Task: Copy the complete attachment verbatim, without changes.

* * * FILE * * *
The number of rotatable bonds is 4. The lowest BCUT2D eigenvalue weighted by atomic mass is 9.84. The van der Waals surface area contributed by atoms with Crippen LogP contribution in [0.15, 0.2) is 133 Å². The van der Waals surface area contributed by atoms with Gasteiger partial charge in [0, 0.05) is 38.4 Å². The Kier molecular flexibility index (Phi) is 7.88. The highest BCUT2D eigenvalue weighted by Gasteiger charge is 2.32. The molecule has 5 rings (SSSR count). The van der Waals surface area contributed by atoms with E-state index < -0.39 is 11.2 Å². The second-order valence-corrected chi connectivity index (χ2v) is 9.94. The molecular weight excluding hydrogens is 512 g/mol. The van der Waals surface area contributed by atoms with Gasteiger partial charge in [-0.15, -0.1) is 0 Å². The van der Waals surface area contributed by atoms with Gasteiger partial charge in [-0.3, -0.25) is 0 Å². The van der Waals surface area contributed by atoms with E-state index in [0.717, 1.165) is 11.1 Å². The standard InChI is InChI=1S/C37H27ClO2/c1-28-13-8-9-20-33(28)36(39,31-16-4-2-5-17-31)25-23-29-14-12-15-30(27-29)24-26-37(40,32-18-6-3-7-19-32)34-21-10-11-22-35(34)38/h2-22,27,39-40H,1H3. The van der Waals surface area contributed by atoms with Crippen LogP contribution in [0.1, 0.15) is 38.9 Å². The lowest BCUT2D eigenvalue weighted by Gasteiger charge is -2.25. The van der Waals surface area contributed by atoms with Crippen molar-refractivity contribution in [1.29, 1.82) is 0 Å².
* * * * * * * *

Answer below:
The number of rotatable bonds is 4. The lowest BCUT2D eigenvalue weighted by atomic mass is 9.84. The van der Waals surface area contributed by atoms with Crippen LogP contribution in [0.15, 0.2) is 133 Å². The van der Waals surface area contributed by atoms with Gasteiger partial charge in [0, 0.05) is 38.4 Å². The Kier molecular flexibility index (Phi) is 7.88. The highest BCUT2D eigenvalue weighted by Gasteiger charge is 2.32. The molecule has 5 rings (SSSR count). The van der Waals surface area contributed by atoms with E-state index < -0.39 is 11.2 Å². The second-order valence-corrected chi connectivity index (χ2v) is 9.94. The molecular weight excluding hydrogens is 512 g/mol. The van der Waals surface area contributed by atoms with Gasteiger partial charge in [-0.15, -0.1) is 0 Å². The van der Waals surface area contributed by atoms with Gasteiger partial charge in [-0.3, -0.25) is 0 Å². The van der Waals surface area contributed by atoms with E-state index in [0.717, 1.165) is 11.1 Å². The standard InChI is InChI=1S/C37H27ClO2/c1-28-13-8-9-20-33(28)36(39,31-16-4-2-5-17-31)25-23-29-14-12-15-30(27-29)24-26-37(40,32-18-6-3-7-19-32)34-21-10-11-22-35(34)38/h2-22,27,39-40H,1H3. The van der Waals surface area contributed by atoms with Crippen LogP contribution in [0.1, 0.15) is 38.9 Å². The lowest BCUT2D eigenvalue weighted by Gasteiger charge is -2.25. The van der Waals surface area contributed by atoms with Crippen molar-refractivity contribution in [1.29, 1.82) is 0 Å².